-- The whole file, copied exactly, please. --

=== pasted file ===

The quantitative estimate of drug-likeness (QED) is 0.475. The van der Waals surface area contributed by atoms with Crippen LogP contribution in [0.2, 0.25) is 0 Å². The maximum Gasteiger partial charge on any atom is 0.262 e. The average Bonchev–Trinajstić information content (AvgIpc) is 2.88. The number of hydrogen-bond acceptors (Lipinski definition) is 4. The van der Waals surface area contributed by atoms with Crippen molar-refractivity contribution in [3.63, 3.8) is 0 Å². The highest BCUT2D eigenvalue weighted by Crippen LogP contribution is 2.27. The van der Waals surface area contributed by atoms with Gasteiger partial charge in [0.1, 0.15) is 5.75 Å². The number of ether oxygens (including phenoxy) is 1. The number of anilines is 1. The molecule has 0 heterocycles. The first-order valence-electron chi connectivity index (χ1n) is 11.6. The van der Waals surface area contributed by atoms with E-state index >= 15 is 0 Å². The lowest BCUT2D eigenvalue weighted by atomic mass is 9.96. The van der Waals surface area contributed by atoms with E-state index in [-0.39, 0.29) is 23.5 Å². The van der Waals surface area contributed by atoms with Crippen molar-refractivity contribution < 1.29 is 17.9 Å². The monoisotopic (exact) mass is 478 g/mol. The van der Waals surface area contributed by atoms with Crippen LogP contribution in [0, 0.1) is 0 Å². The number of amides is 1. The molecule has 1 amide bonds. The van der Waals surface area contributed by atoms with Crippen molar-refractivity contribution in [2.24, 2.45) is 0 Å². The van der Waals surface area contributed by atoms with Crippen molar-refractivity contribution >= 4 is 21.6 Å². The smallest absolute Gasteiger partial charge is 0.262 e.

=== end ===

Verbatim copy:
The quantitative estimate of drug-likeness (QED) is 0.475. The van der Waals surface area contributed by atoms with Crippen LogP contribution in [0.2, 0.25) is 0 Å². The maximum Gasteiger partial charge on any atom is 0.262 e. The average Bonchev–Trinajstić information content (AvgIpc) is 2.88. The number of hydrogen-bond acceptors (Lipinski definition) is 4. The van der Waals surface area contributed by atoms with Crippen molar-refractivity contribution in [3.63, 3.8) is 0 Å². The highest BCUT2D eigenvalue weighted by Crippen LogP contribution is 2.27. The van der Waals surface area contributed by atoms with Gasteiger partial charge in [0.1, 0.15) is 5.75 Å². The number of ether oxygens (including phenoxy) is 1. The number of anilines is 1. The molecule has 0 heterocycles. The first-order valence-electron chi connectivity index (χ1n) is 11.6. The van der Waals surface area contributed by atoms with E-state index >= 15 is 0 Å². The lowest BCUT2D eigenvalue weighted by atomic mass is 9.96. The van der Waals surface area contributed by atoms with E-state index in [-0.39, 0.29) is 23.5 Å². The van der Waals surface area contributed by atoms with Crippen molar-refractivity contribution < 1.29 is 17.9 Å². The monoisotopic (exact) mass is 478 g/mol. The van der Waals surface area contributed by atoms with Crippen LogP contribution in [0, 0.1) is 0 Å². The number of amides is 1. The molecule has 1 amide bonds. The van der Waals surface area contributed by atoms with Crippen molar-refractivity contribution in [2.24, 2.45) is 0 Å². The van der Waals surface area contributed by atoms with Crippen molar-refractivity contribution >= 4 is 21.6 Å². The smallest absolute Gasteiger partial charge is 0.262 e.